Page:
Plotwise, this book is all over the place. In addition to the road trip, a large portion of the story is letters she writes in her journal and general retellings of past events. Honestly I was done with Mim’s (aka the author’s) Holden Caulfield-esque posturing in the first 50 pages. I kept reading because, in the end, I guess I just wanted someone remotely likable here. Pfffft.

Apparently, I am in the minority with not liking this book. It is currently receiving overwhelming praise by readers on Goodreads and has received a “Best Of 2015” nomination there. I can certainly understand why this is, Mim is somewhat of a manic pixie dream girl character with a hell of a story. In the end, it’s just not MY kind of story. I generally don’t care for road trip novels and this one was no exception.

The cover art is stunning, however. I’ve always wanted to climb on top of a moving vehicle and write. Yassss!

Review: Finding Hope

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Review for “Finding Hope” by Colleen Nelson (scheduled to be published in April 2016)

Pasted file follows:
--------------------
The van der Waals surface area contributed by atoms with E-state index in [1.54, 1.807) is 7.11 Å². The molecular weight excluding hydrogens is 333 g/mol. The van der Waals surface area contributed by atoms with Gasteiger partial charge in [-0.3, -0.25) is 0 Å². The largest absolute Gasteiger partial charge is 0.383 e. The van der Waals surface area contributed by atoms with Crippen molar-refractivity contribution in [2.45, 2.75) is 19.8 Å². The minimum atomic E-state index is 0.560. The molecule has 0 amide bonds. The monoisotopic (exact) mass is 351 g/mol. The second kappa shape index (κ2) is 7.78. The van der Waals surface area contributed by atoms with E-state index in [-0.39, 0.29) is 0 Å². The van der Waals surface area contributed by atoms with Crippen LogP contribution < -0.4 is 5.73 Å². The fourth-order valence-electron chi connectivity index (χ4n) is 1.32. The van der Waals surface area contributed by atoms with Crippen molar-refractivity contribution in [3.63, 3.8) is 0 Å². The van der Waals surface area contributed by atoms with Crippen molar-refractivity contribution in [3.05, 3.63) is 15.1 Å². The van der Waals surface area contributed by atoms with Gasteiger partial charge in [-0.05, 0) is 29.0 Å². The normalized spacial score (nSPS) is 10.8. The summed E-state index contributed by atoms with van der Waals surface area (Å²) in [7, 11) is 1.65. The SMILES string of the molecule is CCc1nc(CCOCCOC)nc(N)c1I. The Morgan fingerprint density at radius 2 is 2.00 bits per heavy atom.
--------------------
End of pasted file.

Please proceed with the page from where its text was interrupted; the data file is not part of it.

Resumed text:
Rating: 2 out of 5 stars

Closer to 1.75 stars, because “Finding Hope” didn’t do it for me.

I won’t spoil this book with small details because there’s still quite some time left before its scheduled publication date. In a nutshell though, this novel focuses on Hope and her brother Eric, teenaged siblings who live in a small town in Canada with their parents. Eric is a promising soccer star with a bright future until he becomes entangled in a vicious meth addiction and gets kicked out of the family home. Meanwhile, Hope is sent to a private boarding school where she falls in (and quickly out) of favor with a cadre of mean girls. Their lives intersect at the most unlikely moment and Hope and Eric both make choices that impact their futures.